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Augustine rips into toothless Ombudsman

With just a year into the office, Ombudsman Augustine Makgonatsotlhe is already firing shots at his office and calling for rigorous transformation.

In an exclusive interview with WeekendPost this week the Ombudsman fired from the hip, saying that the office was in dire need of transformation; has to be given more powers; more resources and most importantly it should be given space to be totally independent.

 

“In an ideal situation, an institution of this nature (Ombudsman) should be completely independent; and that means legally independent, operationally independent, and even in terms of budgets, it should be divorced from the executive; so that at the end of the day they get the budget from parliament and also report directly to parliament with no connections to the executive,” Makgonatsotlhe pointed out.

He continued: “you know at the moment we are not completely independent. We are only independent in as far as operations or investigations of cases are concerned. Otherwise we rely on public service for everything including personnel, resources so to the extent that in other peoples’ eyes we are completely not independent,” the Ombudsman told WeekendPost. He also pointed out that the country is still confined to the “classical ombudsman” model which only makes recommendations which are not binding.

“I make recommendations in terms of our Ombudsman Act and that is not binding unlike in other countries like South Africa where it is very clear in their constitution that the decisions of the Public Protector are binding.” He added that in that case you cannot ignore them; it is either you comply or when you are dissatisfied with the decision you have to go to court and ask for judicial review.  “That’s why in Botswana people say the ombudsman is a toothless bulldog,” he lashed out.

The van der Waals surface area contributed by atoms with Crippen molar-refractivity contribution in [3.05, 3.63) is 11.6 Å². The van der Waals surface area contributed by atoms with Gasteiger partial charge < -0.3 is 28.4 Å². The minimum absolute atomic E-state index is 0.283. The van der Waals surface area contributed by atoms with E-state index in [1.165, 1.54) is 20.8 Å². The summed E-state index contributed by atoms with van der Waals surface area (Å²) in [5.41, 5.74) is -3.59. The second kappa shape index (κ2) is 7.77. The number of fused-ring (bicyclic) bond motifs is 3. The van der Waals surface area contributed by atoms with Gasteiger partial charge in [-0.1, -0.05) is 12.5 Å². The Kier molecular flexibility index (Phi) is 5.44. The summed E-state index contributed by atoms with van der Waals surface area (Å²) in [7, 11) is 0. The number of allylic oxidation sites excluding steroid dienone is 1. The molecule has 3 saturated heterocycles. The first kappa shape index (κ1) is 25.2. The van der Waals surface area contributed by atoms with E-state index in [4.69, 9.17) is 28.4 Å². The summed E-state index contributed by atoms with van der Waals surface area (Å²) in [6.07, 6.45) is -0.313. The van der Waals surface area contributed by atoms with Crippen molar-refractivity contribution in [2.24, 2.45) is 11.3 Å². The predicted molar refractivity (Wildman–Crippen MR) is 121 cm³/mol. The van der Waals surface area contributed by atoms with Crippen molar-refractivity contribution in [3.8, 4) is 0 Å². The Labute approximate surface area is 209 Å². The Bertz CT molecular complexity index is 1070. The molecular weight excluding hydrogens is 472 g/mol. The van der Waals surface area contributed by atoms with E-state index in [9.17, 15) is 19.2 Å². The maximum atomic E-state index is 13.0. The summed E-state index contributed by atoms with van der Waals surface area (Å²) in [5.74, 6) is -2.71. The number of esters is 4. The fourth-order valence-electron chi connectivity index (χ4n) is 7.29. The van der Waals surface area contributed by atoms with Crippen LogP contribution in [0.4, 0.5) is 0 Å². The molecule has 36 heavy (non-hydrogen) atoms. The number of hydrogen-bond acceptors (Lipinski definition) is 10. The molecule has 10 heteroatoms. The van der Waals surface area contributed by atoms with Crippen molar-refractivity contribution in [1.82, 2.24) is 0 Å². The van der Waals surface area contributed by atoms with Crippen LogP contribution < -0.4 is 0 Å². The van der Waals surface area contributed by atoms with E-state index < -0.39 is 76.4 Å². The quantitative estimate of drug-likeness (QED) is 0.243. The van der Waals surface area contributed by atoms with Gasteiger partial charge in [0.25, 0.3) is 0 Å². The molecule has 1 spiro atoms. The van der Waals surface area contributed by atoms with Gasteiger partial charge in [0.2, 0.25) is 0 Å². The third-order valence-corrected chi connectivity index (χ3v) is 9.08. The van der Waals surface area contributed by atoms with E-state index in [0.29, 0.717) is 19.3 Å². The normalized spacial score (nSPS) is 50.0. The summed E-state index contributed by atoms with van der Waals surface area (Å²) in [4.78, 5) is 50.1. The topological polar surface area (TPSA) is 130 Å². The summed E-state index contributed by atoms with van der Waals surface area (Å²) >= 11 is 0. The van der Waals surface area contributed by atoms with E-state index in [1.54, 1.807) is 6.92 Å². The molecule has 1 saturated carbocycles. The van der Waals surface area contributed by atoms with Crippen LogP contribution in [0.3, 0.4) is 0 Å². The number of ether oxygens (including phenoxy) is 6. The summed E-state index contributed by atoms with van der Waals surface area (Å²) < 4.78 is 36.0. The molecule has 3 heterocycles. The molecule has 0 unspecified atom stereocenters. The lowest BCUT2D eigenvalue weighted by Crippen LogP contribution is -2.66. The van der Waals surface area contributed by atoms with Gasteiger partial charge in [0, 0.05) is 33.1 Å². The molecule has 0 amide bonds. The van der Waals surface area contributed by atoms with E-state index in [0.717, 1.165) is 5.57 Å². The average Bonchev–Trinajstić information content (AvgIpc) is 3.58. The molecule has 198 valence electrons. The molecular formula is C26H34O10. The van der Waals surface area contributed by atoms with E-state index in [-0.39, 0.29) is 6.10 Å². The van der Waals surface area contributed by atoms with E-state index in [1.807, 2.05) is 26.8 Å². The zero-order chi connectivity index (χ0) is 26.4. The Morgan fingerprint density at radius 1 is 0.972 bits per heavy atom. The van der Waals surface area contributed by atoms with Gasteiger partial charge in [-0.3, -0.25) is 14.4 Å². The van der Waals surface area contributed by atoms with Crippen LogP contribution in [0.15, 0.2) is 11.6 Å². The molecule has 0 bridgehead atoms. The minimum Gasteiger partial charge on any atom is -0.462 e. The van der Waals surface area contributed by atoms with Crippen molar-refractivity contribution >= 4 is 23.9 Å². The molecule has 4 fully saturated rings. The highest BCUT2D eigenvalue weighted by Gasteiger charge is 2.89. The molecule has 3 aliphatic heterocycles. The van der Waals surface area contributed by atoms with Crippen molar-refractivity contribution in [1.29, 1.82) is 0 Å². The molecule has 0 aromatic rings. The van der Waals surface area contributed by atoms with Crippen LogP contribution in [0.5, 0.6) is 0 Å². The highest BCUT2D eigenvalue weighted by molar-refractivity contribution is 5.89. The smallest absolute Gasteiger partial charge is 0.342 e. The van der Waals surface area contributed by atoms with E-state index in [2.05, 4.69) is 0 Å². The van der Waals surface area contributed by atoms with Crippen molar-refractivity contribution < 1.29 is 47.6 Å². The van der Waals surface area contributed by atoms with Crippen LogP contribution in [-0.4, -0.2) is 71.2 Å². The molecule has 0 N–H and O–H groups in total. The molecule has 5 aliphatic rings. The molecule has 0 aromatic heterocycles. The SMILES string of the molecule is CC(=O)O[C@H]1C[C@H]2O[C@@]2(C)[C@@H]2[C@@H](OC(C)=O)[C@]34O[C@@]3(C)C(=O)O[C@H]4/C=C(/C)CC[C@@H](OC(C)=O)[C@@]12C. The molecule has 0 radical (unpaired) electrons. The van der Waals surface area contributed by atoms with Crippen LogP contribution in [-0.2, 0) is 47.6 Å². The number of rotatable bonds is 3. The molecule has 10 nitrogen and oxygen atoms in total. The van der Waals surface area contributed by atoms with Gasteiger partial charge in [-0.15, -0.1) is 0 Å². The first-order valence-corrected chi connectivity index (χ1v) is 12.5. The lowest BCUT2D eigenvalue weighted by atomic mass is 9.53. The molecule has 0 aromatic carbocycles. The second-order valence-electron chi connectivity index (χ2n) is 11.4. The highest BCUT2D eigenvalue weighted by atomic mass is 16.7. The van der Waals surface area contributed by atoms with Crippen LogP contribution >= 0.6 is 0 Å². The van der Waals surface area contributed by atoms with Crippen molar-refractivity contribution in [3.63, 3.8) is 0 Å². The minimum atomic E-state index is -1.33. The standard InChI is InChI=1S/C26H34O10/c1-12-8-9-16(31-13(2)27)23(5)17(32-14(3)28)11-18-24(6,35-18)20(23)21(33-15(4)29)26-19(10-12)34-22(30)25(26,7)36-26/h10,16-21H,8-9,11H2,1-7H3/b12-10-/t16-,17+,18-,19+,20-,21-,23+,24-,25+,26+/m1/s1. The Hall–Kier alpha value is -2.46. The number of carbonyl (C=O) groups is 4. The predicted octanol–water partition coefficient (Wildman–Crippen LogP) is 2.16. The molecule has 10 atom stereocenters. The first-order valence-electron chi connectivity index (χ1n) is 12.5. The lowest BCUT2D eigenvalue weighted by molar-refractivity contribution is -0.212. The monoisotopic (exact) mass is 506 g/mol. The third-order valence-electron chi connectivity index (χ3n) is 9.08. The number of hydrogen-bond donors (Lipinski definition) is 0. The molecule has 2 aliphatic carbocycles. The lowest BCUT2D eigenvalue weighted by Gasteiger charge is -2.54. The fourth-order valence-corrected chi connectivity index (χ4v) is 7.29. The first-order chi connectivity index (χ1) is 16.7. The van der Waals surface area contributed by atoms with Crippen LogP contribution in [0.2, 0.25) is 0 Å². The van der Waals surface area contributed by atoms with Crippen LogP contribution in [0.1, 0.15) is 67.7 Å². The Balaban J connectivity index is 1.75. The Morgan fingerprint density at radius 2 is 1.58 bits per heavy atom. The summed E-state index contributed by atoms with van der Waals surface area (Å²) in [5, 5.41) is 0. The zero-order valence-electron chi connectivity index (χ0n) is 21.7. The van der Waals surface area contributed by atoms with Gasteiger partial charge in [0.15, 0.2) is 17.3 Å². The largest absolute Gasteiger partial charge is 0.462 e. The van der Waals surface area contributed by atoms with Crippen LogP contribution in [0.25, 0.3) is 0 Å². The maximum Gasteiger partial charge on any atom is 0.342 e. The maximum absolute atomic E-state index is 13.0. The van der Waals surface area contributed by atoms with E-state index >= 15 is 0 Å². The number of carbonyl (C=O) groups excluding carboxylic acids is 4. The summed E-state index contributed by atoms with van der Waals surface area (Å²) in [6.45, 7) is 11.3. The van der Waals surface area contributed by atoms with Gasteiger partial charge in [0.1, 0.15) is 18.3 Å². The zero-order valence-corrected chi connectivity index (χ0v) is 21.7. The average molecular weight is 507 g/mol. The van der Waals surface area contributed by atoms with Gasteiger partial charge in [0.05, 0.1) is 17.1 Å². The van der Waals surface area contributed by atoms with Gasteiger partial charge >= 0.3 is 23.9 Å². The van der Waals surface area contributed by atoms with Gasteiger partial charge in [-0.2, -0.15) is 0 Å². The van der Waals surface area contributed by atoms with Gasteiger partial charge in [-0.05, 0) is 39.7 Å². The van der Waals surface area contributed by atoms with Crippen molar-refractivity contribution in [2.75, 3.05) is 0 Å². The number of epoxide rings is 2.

The distinguished qualified legal practitioner also highlighted that the office of the Ombudsman being directly linked with the executive takes away its credibility. He said the office can therefore not be accredited to other international respected bodies like the United Nations body for human rights. A number of countries he said have adopted the modern model of the office of Ombudsman being South Africa, Namibia, Lesotho, Kenya, Tanzania, and Ghana.

 

The modern model gives the ombudsman more powers and multiple mandates that are not only confined to maladministration like it is in Botswana. “Personally, my belief is that we should go that route. But I am not the one to change the law. It is parliament with its wisdom to decide to change the law. They can move to that.”

Makgonatsotlhe met Thuli Madonsela to benchmark

Makgonatsotlhe is left with only three years of the four year contract awarded him by President Lt. Gen. Seretse Khama Ian Khama. He says he is still settling in the office and part of that being him visiting South Africa’s ex Public Protector, Thuli Madonsela.
“I had the opportunity to go to her office and see how they do their investigations. They are not terribly different from the way we are doing our investigations because the Ombudsman and the Public Protector are similar in a way, even though in South Africa they have a bigger mandate than we have in Botswana.”

He said he also managed to see how they interact with other governance institutions like human rights commission as all these institutions are established under chapter 9 of South African constitution. The institutions, he said, are specifically mandated to strengthen the constitutional democracy of South Africa. Makgonatsotlhe said that in South Africa, the Public Protector just investigate maladministration but also investigates corruption and issues of unethical conduct of leadership under the Executive Members Ethics Act which empowers him/her to investigate any unethical conduct done by any member of the executive.